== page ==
She and her work came much before Carl Linnaeus, a Swedish Naturalist responsible for the modern system of naming and classifying organisms, and even before Charles Darwin. And, even though she is less famous than these great scientists, Maria Sibylla Merian – a painter – contributed to Science primarily with her paintings on caterpillars in their natural environments depicting the relationships between the insects and their environment. Linnaeus used her paintings for his classification. Moreover, this seventeenth century woman was far ahead of her time: in her quest to find tiny organisms in their environment, this courageous woman – now well in her fifties – travelled to South America and funded her journey by selling her paintings. The fruit of her endeavor was perhaps her magnum opus.
The shades and hues of Blue colour are omnipresent – it is the colour of the sky and the reflected sky in water; it could be the colour of someone’s eyes; and it is the colour of a part of the flame. In the times of famous painters as Michelangelo, Rafael, and Vermeer, the shade of blue called ultramarine was a prized colour. It was so expensive that Michelangelo could not afford it and Vermeer went into debt using the colour generously in his paintings. The synthetic variety of ultramarine is available now but it is no replacement for the multi-hued original ultramarine.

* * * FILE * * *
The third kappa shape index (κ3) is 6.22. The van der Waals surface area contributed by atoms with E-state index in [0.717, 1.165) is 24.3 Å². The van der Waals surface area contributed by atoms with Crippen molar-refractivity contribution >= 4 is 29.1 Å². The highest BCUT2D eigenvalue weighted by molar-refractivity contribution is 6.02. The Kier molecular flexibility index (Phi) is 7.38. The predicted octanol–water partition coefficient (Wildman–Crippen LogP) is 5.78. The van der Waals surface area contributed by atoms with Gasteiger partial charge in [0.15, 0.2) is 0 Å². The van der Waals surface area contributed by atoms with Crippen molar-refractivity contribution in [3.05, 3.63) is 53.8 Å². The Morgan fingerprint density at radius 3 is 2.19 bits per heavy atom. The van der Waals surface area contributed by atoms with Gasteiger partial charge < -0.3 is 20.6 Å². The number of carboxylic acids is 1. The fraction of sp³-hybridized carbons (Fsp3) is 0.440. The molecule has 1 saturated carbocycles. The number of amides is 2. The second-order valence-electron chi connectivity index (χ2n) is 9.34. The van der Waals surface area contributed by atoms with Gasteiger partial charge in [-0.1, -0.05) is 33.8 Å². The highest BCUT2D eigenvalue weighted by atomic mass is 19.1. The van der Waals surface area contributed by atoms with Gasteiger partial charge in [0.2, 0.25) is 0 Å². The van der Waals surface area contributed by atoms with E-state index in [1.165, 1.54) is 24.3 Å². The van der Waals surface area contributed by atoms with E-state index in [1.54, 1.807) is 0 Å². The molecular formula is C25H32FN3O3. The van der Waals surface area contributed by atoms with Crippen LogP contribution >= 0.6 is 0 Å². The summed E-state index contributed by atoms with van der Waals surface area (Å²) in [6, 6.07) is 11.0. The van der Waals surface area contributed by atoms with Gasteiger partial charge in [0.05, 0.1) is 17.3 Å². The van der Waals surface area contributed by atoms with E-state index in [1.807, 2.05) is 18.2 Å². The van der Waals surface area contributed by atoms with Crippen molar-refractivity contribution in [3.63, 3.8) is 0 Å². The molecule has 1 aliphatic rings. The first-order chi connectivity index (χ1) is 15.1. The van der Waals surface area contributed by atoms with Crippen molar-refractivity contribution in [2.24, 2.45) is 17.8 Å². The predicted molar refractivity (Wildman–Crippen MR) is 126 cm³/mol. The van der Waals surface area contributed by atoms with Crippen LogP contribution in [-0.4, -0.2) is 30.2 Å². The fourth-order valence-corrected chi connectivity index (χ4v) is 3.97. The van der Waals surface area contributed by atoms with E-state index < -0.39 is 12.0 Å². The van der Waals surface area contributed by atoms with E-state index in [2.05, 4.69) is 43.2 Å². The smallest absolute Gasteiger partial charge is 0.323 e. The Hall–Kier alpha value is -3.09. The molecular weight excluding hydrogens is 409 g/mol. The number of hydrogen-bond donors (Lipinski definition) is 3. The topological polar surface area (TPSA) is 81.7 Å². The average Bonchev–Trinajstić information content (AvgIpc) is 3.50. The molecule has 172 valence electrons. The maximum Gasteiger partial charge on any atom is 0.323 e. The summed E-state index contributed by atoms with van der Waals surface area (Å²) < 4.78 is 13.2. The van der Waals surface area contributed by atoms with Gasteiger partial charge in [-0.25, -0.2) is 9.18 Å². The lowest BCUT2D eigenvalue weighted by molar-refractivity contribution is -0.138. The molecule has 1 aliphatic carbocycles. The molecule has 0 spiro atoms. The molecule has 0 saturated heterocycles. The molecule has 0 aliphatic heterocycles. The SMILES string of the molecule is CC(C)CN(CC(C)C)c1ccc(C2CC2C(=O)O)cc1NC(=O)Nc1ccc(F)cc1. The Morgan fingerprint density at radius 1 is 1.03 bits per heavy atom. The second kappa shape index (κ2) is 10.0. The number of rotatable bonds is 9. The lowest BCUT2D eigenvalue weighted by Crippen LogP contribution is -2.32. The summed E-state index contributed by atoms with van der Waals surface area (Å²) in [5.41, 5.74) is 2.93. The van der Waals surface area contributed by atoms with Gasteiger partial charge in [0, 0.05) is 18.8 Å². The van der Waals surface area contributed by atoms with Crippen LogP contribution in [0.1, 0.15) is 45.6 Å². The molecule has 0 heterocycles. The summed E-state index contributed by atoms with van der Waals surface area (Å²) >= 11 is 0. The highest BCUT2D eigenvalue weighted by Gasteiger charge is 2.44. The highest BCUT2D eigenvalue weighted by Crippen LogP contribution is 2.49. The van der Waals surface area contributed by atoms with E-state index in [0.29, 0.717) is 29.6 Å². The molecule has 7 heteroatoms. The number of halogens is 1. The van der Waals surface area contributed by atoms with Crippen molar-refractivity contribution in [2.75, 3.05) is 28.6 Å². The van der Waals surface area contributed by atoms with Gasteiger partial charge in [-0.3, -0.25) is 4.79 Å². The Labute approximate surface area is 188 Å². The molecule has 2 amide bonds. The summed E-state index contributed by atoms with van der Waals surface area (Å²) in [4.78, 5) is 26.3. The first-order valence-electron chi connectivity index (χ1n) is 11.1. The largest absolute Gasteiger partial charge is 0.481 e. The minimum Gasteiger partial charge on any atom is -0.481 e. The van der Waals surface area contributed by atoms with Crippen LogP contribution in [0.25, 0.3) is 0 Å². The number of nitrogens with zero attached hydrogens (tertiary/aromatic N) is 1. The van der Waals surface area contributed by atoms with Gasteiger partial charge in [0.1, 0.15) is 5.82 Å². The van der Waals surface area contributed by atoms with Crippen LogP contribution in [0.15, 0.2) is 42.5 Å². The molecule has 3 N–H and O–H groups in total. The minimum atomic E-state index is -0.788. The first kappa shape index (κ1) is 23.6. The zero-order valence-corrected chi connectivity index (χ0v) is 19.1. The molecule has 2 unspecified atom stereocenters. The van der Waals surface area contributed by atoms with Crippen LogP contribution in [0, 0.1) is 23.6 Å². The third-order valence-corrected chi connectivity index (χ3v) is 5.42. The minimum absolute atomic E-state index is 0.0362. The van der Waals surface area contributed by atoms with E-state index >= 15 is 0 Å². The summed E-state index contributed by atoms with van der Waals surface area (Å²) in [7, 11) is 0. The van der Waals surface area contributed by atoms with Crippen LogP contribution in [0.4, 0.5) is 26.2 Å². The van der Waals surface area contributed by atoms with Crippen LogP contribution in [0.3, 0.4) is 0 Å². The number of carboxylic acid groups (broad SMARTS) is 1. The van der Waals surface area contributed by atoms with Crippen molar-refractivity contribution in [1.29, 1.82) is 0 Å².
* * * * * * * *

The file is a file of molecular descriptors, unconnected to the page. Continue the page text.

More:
Here’s a review of a biography of a great artist- Vincent Van Gogh. The famous painter (who became famous much later though) was a freeloader, was given to tantrums, and pretty much self-destructive. And, although he was given to pleading, evasion, and manipulation, Van Gogh’s art (as the writer puts it) and his letters were the opposite – clear and remarkable. The review gives interesting tidbits of Van Gogh’s life when he was growing up, while showing what went behind the making of this great painter.